Philip Felgner almost chose Spanish classical guitar over science. The world should be glad he didn’t
By Teri Sforza
Back when Philip Felgner was a kid — in a Michigan farming town in the 1950s — science was cool. Walt Disney TV specials focused on the wonders of space exploration, “Watch Mr. Wizard” featured fun experiments, Henry Ford’s Greenfield Village celebrated American resourcefulness and ingenuity, and Sputnik spurred a nation to action.
The conviction that science can and should make lives better always ran deep in Felgner, and his painstaking work over the past 35 years laid the groundwork for the mRNA vaccines that are so startlingly effective against COVID-19. The UC Irvine professor has seen his work take off in ways he never quite expected, and soon he’ll be rubbing elbows with Spain’s King Felipe and Queen Letizia as they honor him — alongside the German creators of the Pfizer/BioNTech vaccine and four others — for outstanding advances in technical and scientific research.
Felgner, director of UCI’s Vaccine Research and Development Center and Protein Microarray Laboratory and Training Facility, has won Spain’s Princess of Asturias Award in recognition of his contributions. The award includes a $60,000 prize and a grand reception in Oviedo in October, where the whole town comes out to celebrate.
While not quite as well-known as the Nobels — Felgner had to do a bit of research himself — the Asturias prizes are awarded in eight categories each year, including for the arts, social sciences, literature and sports as well as science. They were created in 1980 and are bestowed by the Princess of Asturias Foundation, a private nonprofit.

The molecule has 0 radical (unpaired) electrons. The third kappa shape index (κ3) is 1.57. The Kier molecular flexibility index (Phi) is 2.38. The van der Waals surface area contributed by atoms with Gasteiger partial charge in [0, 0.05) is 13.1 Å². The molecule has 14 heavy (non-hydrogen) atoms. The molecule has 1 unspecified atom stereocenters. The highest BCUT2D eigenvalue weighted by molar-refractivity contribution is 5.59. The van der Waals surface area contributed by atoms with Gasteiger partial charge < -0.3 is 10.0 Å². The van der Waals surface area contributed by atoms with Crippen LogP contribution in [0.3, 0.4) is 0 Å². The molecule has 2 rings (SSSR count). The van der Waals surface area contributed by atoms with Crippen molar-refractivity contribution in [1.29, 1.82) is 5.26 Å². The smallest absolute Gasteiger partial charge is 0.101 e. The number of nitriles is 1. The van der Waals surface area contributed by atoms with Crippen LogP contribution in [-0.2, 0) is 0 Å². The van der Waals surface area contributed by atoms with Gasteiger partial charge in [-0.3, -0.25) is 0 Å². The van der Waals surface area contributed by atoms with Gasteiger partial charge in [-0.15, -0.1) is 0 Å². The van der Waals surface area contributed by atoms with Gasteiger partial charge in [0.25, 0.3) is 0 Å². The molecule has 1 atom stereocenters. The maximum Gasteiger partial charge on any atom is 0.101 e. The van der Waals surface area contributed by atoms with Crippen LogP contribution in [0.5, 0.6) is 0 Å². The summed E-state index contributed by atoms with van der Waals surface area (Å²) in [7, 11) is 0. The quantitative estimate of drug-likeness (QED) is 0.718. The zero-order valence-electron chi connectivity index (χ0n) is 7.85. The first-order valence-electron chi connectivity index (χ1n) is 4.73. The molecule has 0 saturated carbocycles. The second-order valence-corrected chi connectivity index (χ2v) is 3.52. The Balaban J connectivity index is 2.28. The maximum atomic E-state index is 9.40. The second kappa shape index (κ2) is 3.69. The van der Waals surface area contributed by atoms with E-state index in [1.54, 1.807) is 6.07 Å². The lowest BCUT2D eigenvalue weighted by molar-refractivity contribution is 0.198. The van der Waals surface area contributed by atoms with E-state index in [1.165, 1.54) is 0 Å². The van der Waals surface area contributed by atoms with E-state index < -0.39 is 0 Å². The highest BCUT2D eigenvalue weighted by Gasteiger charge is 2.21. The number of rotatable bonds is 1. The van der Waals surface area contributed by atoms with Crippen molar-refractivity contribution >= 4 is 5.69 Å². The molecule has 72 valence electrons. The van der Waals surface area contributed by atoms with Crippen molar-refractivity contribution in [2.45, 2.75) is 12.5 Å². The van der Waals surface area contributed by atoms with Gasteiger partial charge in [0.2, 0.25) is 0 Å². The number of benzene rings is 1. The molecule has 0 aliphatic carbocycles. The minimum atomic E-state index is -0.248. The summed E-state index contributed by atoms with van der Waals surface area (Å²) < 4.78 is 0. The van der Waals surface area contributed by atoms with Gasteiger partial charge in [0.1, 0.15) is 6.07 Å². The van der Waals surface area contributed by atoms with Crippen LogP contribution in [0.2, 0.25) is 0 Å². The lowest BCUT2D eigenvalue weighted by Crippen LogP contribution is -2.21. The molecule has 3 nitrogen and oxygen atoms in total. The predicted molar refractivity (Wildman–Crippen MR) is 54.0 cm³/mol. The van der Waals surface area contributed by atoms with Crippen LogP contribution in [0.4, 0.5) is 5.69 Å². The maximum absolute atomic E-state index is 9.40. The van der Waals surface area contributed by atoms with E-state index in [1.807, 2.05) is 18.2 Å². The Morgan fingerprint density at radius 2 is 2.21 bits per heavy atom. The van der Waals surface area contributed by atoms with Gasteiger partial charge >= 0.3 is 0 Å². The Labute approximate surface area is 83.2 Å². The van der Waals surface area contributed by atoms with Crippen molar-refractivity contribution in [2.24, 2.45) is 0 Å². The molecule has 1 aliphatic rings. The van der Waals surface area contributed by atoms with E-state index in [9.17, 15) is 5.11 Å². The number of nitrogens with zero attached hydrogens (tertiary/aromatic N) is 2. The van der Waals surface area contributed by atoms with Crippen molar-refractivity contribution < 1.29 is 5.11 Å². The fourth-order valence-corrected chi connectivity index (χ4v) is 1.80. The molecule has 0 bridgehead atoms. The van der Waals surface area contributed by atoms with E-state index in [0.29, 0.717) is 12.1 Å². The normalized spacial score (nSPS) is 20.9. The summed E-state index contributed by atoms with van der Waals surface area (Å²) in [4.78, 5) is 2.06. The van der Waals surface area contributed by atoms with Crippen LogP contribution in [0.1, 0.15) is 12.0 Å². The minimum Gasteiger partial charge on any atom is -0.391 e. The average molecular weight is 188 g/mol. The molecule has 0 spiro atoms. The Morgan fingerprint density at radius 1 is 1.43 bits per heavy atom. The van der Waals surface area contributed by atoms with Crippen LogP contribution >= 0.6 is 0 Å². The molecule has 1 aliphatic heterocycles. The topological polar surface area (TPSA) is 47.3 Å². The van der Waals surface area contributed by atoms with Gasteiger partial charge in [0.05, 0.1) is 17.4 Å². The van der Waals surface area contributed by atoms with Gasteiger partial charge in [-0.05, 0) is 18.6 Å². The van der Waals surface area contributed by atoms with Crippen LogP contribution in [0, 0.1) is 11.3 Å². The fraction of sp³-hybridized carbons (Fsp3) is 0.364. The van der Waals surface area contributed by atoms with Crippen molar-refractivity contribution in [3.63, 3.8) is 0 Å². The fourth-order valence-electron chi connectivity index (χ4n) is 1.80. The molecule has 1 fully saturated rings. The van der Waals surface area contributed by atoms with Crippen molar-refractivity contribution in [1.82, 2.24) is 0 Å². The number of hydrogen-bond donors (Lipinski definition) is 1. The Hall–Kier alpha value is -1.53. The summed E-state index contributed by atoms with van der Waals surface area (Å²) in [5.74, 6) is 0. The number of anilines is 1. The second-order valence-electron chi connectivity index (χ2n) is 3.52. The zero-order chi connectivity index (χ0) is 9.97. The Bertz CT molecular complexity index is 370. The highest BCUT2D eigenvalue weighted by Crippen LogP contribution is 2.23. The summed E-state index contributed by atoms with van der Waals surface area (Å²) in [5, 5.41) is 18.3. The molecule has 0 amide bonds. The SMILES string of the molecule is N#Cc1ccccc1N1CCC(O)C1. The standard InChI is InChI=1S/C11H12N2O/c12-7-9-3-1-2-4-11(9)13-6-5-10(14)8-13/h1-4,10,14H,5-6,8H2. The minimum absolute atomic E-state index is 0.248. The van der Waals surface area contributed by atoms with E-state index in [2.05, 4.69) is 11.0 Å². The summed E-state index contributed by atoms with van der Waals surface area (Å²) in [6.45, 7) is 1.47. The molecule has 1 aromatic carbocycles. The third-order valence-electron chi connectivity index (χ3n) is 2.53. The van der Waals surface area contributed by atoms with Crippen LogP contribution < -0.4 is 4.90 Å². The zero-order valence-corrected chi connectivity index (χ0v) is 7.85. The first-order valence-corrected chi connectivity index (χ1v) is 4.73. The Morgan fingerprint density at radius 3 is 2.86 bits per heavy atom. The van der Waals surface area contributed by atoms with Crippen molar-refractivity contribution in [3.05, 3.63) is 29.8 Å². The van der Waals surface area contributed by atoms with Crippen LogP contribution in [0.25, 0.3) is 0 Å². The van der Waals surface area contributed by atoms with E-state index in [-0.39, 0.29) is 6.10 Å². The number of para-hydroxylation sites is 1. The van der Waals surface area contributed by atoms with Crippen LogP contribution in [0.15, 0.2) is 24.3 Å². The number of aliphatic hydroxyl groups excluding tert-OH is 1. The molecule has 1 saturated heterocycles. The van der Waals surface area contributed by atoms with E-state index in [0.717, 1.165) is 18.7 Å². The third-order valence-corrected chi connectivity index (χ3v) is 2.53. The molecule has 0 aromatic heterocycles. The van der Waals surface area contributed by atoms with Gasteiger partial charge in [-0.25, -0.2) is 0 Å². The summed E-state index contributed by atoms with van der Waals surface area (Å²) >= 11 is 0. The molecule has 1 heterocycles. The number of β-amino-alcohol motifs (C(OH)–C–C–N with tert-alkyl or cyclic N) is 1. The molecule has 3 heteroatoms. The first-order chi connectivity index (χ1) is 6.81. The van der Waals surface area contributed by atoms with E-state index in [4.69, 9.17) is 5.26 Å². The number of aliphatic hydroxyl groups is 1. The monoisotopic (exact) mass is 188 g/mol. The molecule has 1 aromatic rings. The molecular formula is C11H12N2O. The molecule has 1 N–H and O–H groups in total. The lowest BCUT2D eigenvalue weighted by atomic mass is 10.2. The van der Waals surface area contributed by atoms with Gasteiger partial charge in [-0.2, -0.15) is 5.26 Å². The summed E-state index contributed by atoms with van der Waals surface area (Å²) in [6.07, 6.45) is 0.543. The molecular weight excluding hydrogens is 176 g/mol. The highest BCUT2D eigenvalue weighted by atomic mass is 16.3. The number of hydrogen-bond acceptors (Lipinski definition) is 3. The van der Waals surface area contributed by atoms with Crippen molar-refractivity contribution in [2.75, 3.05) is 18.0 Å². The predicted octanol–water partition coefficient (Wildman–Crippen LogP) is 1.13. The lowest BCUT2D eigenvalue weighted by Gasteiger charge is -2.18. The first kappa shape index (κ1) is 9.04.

“It’s just going to be a real thrill,” said Felgner, also a professor in residence of physiology and biophysics at UCI. “What a gift. I don’t have to keep telling the lab members what a great job they’re doing — the Spanish are telling them, too. It’s fantastic.”
Those who marvel at how fast COVID-19 vaccines were developed don’t understand that it all really began 35 years ago. Felgner’s work paved the way.
After getting his Ph.D. in biochemistry from Michigan State University in 1978, he did postdoctoral work at a biophysics lab at the University of Virginia and delved into the study of liposomes — tiny round membranes made of fat that could encase a drug, and then carry that drug into cells.
“It was the biotechnology heyday and entrepreneurs were so interested in these liposomes for pharmaceutical applications,” he said. “That was a beginning for scientists understanding what they actually were and how they could be used.”
Soon he joined Syntex Research as a staff scientist. There, on a beautiful campus next to Stanford University, he developed lipofection technology — using a lipid nanoparticle to deliver DNA to cells. It was a tremendous breakthrough — and a surprisingly simple matter of attraction.
“We could improve the delivery of all kinds of drugs with these positively charged liposomes because they’re like magnets, and they attach themselves to cells because all of our cells are negatively charged,” he said. “So if you want to deliver a drug to a cell, put it in a positively charged liposome. We did a lot of experiments like that.”
It was the 1980s, and the promise of gene therapy — using genetic material to treat or cure disease — had become a holy grail. If liposomes were so good at carrying drugs into cells, might they also be good at carrying genes into cells?